As I write all of this I’m thinking about 2015. It’s the first day of that year. I love the new year. For me it’s always a time of reflection and gratitude. It’s also when I decide on what I’m carrying forward and what I’m leaving behind. I spent this morning reducing my Facebook ‘friends’ list down to those people that I actually spend real time with and those that I would spend real time with if they lived closer. Gone are the friends of friends, the occasional acquaintances and the people I never really knew at all. ‘Unliked’ are all those pages that push stuff into my timeline and eat up the first couple of hours of my day. This is all part of a desire to spend less time online and more time leading my new, improved and very valued life.

Cancer has made one thing very clear. My time on earth is limited. The most important question I can ask myself is ‘How do you want to spend that time?’ For me, this year will involve more yoga, more painting, more cello, more gardening and, most importantly, more face to face time with the people that I love. I’ll be spending less time ‘liking’ or ‘commenting’ on the posts of people that probably wouldn’t invite me to a party if they threw one. Facebook is a wonderful tool for communicating with lots of people but it has become a time vampire. I suspect I may have become just a little bit addicted to it. Time to get back to life. Nothing takes you away from mindfulness as quickly as Facebook.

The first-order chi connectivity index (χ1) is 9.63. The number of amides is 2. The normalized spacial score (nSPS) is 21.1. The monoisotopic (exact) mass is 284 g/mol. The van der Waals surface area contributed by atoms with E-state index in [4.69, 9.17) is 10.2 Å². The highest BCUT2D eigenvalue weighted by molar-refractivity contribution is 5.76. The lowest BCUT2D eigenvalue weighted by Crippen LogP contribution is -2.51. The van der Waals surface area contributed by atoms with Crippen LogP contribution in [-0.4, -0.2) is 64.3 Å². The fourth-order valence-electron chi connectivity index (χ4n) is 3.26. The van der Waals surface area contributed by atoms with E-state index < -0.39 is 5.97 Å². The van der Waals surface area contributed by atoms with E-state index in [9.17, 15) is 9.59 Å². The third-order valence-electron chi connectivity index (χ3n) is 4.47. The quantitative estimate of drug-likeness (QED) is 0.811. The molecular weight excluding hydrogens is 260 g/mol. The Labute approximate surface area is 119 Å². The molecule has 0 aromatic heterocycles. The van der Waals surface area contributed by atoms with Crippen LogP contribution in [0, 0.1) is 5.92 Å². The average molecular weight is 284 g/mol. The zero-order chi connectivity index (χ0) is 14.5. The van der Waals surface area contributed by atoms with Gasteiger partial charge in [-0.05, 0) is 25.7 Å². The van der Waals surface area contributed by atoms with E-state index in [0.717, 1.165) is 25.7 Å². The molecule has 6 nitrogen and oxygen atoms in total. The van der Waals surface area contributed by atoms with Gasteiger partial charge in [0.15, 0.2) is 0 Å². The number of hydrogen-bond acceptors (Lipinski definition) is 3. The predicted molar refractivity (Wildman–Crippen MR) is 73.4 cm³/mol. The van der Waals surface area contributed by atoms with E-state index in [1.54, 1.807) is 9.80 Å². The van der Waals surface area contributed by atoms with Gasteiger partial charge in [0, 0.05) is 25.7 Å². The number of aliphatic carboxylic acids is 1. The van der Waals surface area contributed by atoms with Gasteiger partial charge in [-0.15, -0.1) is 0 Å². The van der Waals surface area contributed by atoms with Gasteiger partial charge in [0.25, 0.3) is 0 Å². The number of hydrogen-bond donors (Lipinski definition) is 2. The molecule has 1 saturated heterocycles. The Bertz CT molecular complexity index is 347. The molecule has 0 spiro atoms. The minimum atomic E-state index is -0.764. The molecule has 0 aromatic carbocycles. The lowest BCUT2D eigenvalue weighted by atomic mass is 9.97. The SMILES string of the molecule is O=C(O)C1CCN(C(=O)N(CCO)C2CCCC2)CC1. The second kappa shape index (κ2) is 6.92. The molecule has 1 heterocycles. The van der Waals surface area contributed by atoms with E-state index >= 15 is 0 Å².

I wish I had never had cancer but I am very grateful for the person I’ve become because of it. Thank you to all of you that have shared the roller coaster with me. Thank you for your time, your comments, your kindness and your advice. My plan is to live until I’m 86 and to never ever have cancer ever ever ever again. Wish me luck.



Fear of Recurrence: Part 2

It looks like I don’t need more chemotherapy (yay!). I haven’t actually heard back from my oncologist but I’m going to assume that means everything is fine. So it looks like I’m at the end of my treatment and now I need to adjust to what all the books, brochures and cancer support groups refer to as ‘my new normal’. I sometimes wonder if this is code for ‘you will never be as well as you were before cancer.’ I hope not.